Last Thursday I tried to be magnanimous. Of campaign finance regulation proponents, I wrote, “I suppose a reasonable person could blanch at rich people giving money to political causes . . . if they objected to all super-rich donors.”
My expectation of reciprocity was dashed at the non-reciprocal gambits of the Koch-hating campaign finance regulation advocates. It all really does come down to how they hate having others spend lots of money . . . against their causes.
Hardly democratic, that. Sorta ‘live and don’t let live.’
But they could (and will) defend themselves. They could say something like this: “We don’t like our billionaires having to give so much either. We’d like to cap our billionaires’ giving, too!”
It’s tough to have to keep up with your opponents’ spending, a pain having to give and give to get what you want and want.
We’d all like to get our way without having to spend time and money. But that doesn’t seem to be the way the world works — everything has a cost.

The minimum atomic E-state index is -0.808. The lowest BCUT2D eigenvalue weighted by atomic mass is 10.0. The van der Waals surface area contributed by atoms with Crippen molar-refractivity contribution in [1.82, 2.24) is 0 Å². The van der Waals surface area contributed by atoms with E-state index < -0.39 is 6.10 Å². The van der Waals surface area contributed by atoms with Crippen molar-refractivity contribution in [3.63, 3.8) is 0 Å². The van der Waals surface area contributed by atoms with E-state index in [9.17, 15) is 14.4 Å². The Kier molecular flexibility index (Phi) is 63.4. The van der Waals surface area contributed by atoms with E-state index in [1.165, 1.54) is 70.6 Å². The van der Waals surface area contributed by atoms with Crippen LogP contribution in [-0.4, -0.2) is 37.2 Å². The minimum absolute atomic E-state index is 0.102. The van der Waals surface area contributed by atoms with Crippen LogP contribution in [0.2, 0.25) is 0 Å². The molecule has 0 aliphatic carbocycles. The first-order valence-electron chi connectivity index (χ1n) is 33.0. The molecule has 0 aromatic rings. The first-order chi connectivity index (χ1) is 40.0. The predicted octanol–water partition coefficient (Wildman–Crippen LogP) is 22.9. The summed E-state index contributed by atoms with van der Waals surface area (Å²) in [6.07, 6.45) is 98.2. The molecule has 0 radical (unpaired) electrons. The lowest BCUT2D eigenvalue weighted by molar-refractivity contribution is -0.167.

I sympathize. Economists call the problem of political campaign spending a “Tullock auction,” which sports no rational upper limit on spending, because winners take all.
Still, to bitch about your opponents’ spending but never your own gives away your game.
And we all know what the ultimate progressive game is: tax-funded elections. Tightly controlled, with more and more intrusions into how citizens assemble and cooperate to promote their candidates and causes.
So if the promotion, debate, and decision process is to be government-funded, government-controlled, we might as well call it Socialism and be done with it.
Could such a system be biased, just possibly for the pro-government growth side?
All mysteries solved.
This is Common Sense. I’m Paul Jacob.